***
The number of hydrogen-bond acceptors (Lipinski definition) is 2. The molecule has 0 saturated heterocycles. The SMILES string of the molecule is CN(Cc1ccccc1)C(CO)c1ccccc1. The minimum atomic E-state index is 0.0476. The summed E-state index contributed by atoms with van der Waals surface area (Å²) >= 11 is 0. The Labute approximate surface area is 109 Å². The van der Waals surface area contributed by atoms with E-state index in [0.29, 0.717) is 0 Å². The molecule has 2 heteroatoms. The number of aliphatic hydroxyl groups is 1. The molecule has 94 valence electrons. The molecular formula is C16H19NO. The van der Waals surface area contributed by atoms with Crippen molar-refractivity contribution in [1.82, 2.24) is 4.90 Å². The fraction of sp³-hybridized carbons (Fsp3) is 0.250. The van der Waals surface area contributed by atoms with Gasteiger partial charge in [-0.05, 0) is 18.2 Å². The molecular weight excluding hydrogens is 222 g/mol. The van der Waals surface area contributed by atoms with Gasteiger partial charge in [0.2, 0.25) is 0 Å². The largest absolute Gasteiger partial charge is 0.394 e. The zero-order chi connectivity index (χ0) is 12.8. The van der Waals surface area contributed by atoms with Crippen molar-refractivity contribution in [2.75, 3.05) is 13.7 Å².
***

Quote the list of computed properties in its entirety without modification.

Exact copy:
The number of hydrogen-bond acceptors (Lipinski definition) is 2. The molecule has 0 saturated heterocycles. The SMILES string of the molecule is CN(Cc1ccccc1)C(CO)c1ccccc1. The minimum atomic E-state index is 0.0476. The summed E-state index contributed by atoms with van der Waals surface area (Å²) >= 11 is 0. The Labute approximate surface area is 109 Å². The van der Waals surface area contributed by atoms with E-state index in [0.29, 0.717) is 0 Å². The molecule has 2 heteroatoms. The number of aliphatic hydroxyl groups is 1. The molecule has 94 valence electrons. The molecular formula is C16H19NO. The van der Waals surface area contributed by atoms with Crippen molar-refractivity contribution in [1.82, 2.24) is 4.90 Å². The fraction of sp³-hybridized carbons (Fsp3) is 0.250. The van der Waals surface area contributed by atoms with Gasteiger partial charge in [-0.05, 0) is 18.2 Å². The molecular weight excluding hydrogens is 222 g/mol. The van der Waals surface area contributed by atoms with Gasteiger partial charge in [0.2, 0.25) is 0 Å². The largest absolute Gasteiger partial charge is 0.394 e. The zero-order chi connectivity index (χ0) is 12.8. The van der Waals surface area contributed by atoms with Crippen molar-refractivity contribution in [2.75, 3.05) is 13.7 Å².